The Bridge of Sorrows
A Story of Famine, Poverty, and Tears
It is a sad and painful episode of Donegal history that many were forced to leave home, family and friends in the hope of a better life abroad. A little bridge, in a rural setting of West Donegal, still stands today to bear witness to all those who left the land and people they loved for an often unfulfilled dream of a better life abroad.
On the outskirts of the village of Falcarragh stands the small bridge named locally as the ‘The Bridge of Sorrows’. During the 19th and early 20th century, families would walk to the bridge with loved ones who were leaving home to escape famine and poverty; hoping for a better life in America, Canada & Australia.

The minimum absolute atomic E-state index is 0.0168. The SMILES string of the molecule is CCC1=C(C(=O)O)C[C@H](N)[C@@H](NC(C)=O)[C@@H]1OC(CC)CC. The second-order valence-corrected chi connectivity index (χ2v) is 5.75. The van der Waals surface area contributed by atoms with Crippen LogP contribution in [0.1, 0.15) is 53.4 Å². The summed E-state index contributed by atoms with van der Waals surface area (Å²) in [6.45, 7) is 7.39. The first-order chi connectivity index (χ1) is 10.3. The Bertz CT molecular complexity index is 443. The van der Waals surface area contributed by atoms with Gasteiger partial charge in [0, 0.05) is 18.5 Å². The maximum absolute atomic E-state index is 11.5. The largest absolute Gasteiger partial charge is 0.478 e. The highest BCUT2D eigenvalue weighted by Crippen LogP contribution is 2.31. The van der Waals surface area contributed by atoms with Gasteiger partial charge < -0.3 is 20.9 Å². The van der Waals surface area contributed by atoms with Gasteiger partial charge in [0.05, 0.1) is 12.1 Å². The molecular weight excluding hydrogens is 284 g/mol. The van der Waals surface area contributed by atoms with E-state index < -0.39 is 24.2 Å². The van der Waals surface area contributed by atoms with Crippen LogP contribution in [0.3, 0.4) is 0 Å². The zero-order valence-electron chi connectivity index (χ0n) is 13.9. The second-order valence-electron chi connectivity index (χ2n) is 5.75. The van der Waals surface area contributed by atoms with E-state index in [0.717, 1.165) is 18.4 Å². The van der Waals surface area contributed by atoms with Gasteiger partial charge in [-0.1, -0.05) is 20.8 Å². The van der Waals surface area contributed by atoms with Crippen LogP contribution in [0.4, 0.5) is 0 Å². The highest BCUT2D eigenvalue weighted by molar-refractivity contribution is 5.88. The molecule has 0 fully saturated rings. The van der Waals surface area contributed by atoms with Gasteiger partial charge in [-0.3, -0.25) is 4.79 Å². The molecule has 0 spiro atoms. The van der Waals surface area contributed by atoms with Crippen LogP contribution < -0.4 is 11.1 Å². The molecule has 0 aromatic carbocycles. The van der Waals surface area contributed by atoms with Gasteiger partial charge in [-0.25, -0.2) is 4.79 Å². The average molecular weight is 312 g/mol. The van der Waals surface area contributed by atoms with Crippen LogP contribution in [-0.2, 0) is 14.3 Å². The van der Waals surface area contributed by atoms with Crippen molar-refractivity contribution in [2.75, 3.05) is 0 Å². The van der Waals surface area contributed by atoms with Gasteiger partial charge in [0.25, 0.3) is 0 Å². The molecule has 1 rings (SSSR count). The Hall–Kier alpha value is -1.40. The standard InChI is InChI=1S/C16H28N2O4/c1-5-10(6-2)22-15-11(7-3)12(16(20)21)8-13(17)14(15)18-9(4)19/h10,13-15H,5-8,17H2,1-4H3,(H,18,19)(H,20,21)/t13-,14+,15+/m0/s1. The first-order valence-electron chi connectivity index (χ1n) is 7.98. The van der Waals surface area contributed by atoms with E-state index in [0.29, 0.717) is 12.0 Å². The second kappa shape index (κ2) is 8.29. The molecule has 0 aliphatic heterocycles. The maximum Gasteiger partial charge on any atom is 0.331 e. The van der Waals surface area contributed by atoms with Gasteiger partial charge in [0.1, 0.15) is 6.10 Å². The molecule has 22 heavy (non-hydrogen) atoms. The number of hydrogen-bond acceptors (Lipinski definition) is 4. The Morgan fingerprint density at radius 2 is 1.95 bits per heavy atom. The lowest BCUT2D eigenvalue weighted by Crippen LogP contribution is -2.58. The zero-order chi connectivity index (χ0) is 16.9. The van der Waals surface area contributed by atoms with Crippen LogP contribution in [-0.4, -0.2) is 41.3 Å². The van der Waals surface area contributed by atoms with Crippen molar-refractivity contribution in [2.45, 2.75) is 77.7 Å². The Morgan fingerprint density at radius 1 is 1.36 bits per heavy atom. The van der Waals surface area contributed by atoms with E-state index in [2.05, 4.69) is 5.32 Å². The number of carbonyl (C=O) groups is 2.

In those times the chances of parents ever seeing their children again were practically non-existent, as the journey was long, hazardous and expensive. There was also the understanding that many of those who took the trip would never make it; dying of sickness and disease on ships transporting them in appalling conditions.
Thousands of people passed over the bridge on their way to Derry port in search of a better life. Many who bid farewell to their friends and relatives on this bridge would also leave from this same spot a year or two later.
The name, The Bridge of Sorrows, comes from local oral tradition. In the Falcarragh area, it is also known as ‘The Crying Bridge’ or ‘Bridge of Tears.’ The Bridge of Sorrows is a more modern translation for this bridge which lies on the road from Falcarragh to Kilmacrenan.
A memorial stone near the bridge reads (English translation): “Friends and relations of the person emigrating would come this far. Here they parted. This spot is the Bridge of Tears”.